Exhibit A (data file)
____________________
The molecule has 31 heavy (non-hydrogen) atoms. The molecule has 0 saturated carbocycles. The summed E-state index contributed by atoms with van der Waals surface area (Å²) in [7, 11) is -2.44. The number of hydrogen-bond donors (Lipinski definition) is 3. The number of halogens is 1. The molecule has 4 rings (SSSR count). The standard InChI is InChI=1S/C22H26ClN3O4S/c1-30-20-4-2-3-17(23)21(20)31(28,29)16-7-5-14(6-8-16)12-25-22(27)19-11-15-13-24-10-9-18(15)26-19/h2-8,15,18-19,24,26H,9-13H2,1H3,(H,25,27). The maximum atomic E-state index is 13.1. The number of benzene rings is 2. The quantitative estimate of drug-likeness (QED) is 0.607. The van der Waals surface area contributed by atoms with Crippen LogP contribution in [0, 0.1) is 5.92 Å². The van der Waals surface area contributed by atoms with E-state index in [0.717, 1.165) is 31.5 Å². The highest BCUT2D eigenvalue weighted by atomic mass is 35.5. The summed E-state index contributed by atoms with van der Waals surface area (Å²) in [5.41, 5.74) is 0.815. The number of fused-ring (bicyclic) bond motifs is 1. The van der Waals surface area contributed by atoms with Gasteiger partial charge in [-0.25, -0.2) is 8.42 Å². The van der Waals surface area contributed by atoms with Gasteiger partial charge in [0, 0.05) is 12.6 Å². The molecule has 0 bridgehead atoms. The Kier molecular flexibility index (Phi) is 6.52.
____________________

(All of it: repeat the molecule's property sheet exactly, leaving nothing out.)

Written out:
The molecule has 31 heavy (non-hydrogen) atoms. The molecule has 0 saturated carbocycles. The summed E-state index contributed by atoms with van der Waals surface area (Å²) in [7, 11) is -2.44. The number of hydrogen-bond donors (Lipinski definition) is 3. The number of halogens is 1. The molecule has 4 rings (SSSR count). The standard InChI is InChI=1S/C22H26ClN3O4S/c1-30-20-4-2-3-17(23)21(20)31(28,29)16-7-5-14(6-8-16)12-25-22(27)19-11-15-13-24-10-9-18(15)26-19/h2-8,15,18-19,24,26H,9-13H2,1H3,(H,25,27). The maximum atomic E-state index is 13.1. The number of benzene rings is 2. The quantitative estimate of drug-likeness (QED) is 0.607. The van der Waals surface area contributed by atoms with Crippen LogP contribution in [0, 0.1) is 5.92 Å². The van der Waals surface area contributed by atoms with E-state index in [0.717, 1.165) is 31.5 Å². The highest BCUT2D eigenvalue weighted by atomic mass is 35.5. The summed E-state index contributed by atoms with van der Waals surface area (Å²) in [5.41, 5.74) is 0.815. The number of fused-ring (bicyclic) bond motifs is 1. The van der Waals surface area contributed by atoms with Gasteiger partial charge in [-0.25, -0.2) is 8.42 Å². The van der Waals surface area contributed by atoms with Gasteiger partial charge in [0, 0.05) is 12.6 Å². The molecule has 0 bridgehead atoms. The Kier molecular flexibility index (Phi) is 6.52.